COTD Bullet Points:
- Apple (AAPL) is on pace to close below its 200-DMA for the first time in more than a year.
- Going back to the early 1980s, there have been seven other streaks that lasted a year or more.
- Following the end of prior streaks of closing above its 200-DMA, AAPL tended to see additional short-term weakness but was higher three months later every single time.
Chart of the Day:
It’s been a rough several days for a lot of stocks, including the S&P 500’s largest stock – Apple (AAPL). Yesterday, the stock saw a successful test of its 200-DMA, but the bounce didn’t last long, and while some time remains in the trading day, the stock is on pace to close below that level for the first time in more than a year. Warren Buffett commented earlier this month that selling some of his holdings in AAPL was ‘probably a mistake,’ but as the stock sells off, the trade is looking better and better. Let’s just hope that for the broader market’s sake (it is the largest stock in the S&P 500) that Buffett’s ‘mistake’ doesn’t end up being that he didn’t sell his entire stake. After all, AAPL’s average closing price in Q4 2020 (the quarter that Buffett sold shares) was $120.28, and as of this afternoon, the stock is barely hanging on to $120.00.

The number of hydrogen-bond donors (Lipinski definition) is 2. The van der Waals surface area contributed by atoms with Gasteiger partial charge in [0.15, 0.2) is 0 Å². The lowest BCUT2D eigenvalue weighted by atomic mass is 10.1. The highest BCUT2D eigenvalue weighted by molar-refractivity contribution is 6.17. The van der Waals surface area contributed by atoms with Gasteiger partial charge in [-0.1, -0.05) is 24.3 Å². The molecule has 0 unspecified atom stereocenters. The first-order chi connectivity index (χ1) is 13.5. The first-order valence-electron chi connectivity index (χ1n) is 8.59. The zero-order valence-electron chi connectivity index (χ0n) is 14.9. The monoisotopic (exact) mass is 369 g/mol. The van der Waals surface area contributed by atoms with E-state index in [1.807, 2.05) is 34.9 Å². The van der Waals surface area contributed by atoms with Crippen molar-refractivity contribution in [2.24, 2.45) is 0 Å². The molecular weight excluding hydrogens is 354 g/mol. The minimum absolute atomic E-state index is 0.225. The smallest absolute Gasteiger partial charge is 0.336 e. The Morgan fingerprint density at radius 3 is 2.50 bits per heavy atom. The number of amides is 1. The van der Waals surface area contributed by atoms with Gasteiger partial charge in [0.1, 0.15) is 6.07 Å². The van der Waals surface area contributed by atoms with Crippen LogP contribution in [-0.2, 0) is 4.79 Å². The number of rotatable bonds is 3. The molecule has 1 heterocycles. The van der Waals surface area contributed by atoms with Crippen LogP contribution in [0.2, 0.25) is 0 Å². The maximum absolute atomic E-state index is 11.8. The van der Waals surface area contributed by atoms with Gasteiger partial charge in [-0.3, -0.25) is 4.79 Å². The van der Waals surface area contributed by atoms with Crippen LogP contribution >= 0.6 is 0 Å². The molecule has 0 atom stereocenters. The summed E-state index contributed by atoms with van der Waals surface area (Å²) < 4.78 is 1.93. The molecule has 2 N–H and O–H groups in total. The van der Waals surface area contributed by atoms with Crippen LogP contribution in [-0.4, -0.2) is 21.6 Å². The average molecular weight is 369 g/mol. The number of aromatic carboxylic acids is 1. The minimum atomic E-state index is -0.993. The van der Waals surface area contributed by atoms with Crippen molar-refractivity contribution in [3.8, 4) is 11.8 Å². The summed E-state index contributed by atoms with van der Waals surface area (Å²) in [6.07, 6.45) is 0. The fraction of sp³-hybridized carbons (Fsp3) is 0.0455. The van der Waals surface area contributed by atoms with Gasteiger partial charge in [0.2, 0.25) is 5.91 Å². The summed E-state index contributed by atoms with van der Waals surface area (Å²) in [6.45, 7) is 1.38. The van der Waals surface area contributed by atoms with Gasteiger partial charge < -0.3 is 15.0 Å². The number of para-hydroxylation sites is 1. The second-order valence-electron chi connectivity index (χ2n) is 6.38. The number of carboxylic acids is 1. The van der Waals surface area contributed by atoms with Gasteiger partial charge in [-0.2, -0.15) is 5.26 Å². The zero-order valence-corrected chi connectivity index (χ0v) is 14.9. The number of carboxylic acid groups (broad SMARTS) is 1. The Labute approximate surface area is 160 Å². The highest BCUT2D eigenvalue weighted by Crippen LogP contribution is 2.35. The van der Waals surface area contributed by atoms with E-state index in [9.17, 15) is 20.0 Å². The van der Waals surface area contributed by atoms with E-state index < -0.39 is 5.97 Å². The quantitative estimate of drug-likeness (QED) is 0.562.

As mentioned above, AAPL has closed above its 200-DMA every day for more than a year. That’s not the longest streak in the stock’s history, but it is one of the longest. The last time there was a streak that lasted longer was in the 383 trading days ending in February 2018 after the volatility crash. In the post-financial crisis period, the current streak is the fourth such streak of more than a year, and going back to the early 1980s, there have been seven other streaks that lasted a year or more.
Now that AAPL is on the verge of ending this streak, what now? The table and chart below show AAPL’s performance following the end of prior streaks where the stock went a year or longer without closing below its 200-DMA. For each period, we show the stock’s performance from the close on the first day that the stock closed below the 200-DMA. AAPL’s performance over the following week and month has been mixed with a downward bias as the stock’s median performance was a decline of 3.06% and 5.52%, respectively. Three months later, the stock tended to turn around posting a median gain of 17.1% with gains all seven times. Moving out over the next six and twelve months, though, returns turned more mixed. While the stock still saw positive returns on both an average and median basis, the magnitude of the gain wasn’t any larger than the three-month average and median returns. More often than not, in fact, the stock’s six-month performance was lower than the three-month performance. In other words, while the stock bounced in the short to intermediate-term, it started to run out of gas from there.